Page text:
Alfonso Cuarón’s Roma has vacuumed up so many awards and glowing reviews that its hype has become unavoidable, and a measured critique of the film is difficult because by now, most people going to see it in theaters or on Netflix first heard of it via its inescapable critical fawning. After winning so many top prizes at precursor ceremonies, it’s become practically preordained, making an otherwise dynamic (and commercially successful) year look pretty boring. I went to see its last area theater screening on Christmas Eve because three friends of mine—none of who know each other—all used the word “overwhelming” to describe it. Director Sean Baker also described it as “overwhelming,” writing on Letterboxd that he had a “minor anxiety attack while watching it.”
This got me out of the house for a noon matinee—I had high hopes. But this is a dog. Not dog shit, but it’s a sorry state to leave a movie only unable to shake the multiple close-ups of dog shit that pock the family’s driveway (and how embarrassing is it that The New York Times, The New Yorker, The Wall Street Journal, and so many other publications are still too provincial to print the words “shit” or “fuck”?). Roma is not overwhelming, remarkable, or moving: this is a thoroughly pedestrian prestige picture that, for all the praise it’s received, has some of the most bland and boring cinematography I’ve seen this year, shot on lifeless digital and graded on autopilot. It’s not black and white so much as gray, an aesthetic that’s a sad match for its mediocre core. Cuarón set out to make a movie about his childhood and the maids that lived with him, and he has failed, showing himself to be just as removed and oblivious as the jet-setting father that abandons them early on.
Yalitza Aparicio has never acted before, and it shows. Or maybe Cuarón just didn’t give her enough to work with. She plays Cleo, a live-in maid for a wealthy family in Mexico City. She’s as distant and unknowable as the absentee father or the kids she takes care of. In the past, Cuarón has used his cinematography to elevate his narratives, most strikingly in the terrifying Children of Men and the sensual Y Tu Mamá También. But in Roma, there are no vistas or landscapes to sink into, no grand plains—just a nice house and a wealthy family in Mexico City. Cuarón curiously keeps his protagonist at arm’s length, much like the privileged family she works for.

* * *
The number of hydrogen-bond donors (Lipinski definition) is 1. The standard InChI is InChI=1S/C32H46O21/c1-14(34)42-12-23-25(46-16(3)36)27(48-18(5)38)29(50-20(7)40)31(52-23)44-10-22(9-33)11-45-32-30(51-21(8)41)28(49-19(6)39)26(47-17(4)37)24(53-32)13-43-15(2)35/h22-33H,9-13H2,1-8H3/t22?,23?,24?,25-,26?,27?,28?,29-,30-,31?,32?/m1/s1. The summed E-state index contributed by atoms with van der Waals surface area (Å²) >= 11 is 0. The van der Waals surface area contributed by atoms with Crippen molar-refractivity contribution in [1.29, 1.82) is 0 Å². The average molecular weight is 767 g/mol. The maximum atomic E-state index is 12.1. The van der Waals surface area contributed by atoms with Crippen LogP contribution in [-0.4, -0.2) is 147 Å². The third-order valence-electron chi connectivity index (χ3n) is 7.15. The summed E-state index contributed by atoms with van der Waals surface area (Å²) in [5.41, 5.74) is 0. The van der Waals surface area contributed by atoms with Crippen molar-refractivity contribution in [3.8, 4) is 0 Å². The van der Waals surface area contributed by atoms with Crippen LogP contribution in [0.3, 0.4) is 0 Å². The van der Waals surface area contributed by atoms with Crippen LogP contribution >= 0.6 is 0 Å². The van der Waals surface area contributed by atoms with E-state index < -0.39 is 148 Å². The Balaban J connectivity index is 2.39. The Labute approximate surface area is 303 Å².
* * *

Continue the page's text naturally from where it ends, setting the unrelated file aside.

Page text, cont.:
We get to know her only through other people: the violent and immature man who impregnates her. Cuarón wants us to see through the eyes of Cleo, but his gaze stains every moment in Roma, which at its best comes close to the grandeur of Gravity, but more often than not is aimed straight at his navel. The house is closely modeled after Cuarón’s childhood home, and so much of the film is spent slowly panning from one room to another, idling in domestic routines. Critics are besotted by Cuarón’s film because they too feel guilty about having “help”—and their fawning betrays the extent to which they’re willing to actually spend time with poor people: not much at all.
Cleo is given agency and a voice only through her stillborn daughter in a prolonged birth scene telegraphed an hour earlier with a close-up of a broken egg. This is a ghoulish, exploitative scene, the most reprehensible long take in the movie: for 10 minutes we watch doctors talk about “no heartbeat,” and when she finally gives birth, her baby is limp and lifeless, tiny limbs flopping around like a Muppet. They tell Cleo her daughter was born dead, then ask if she wants to say hello, and after she holds her for a few moments, they tell her to say goodbye. It’s a grotesque and artless climax that dares the audience to call its bluff and criticize this painfully realistic stillborn scene. It’s cinematic concrete worthy of a student film, a confused failure of a climax, and Cleo’s anguished cry “I didn’t want her to be born!” is the only time we get any sense of who this woman is.
There are exactly three shots in Roma that struck me, and only one that really moved me: Cleo and her bad boy beau making out in a giant movie theater, Cleo looking out a window at a massive student demonstration turned violent riot, and Cleo rushing into the ocean to save the kids she’s responsible for from drowning. And only in that final sequence did I get a hint of the effect this movie has had on so many people, because it was overwhelming and a powerful synthesis of image and sound that conveys so much interior behavior without any words. The rest of the movie doesn’t come close to that accomplishment.
—Follow Nicky Smith on Twitter: @nickyotissmith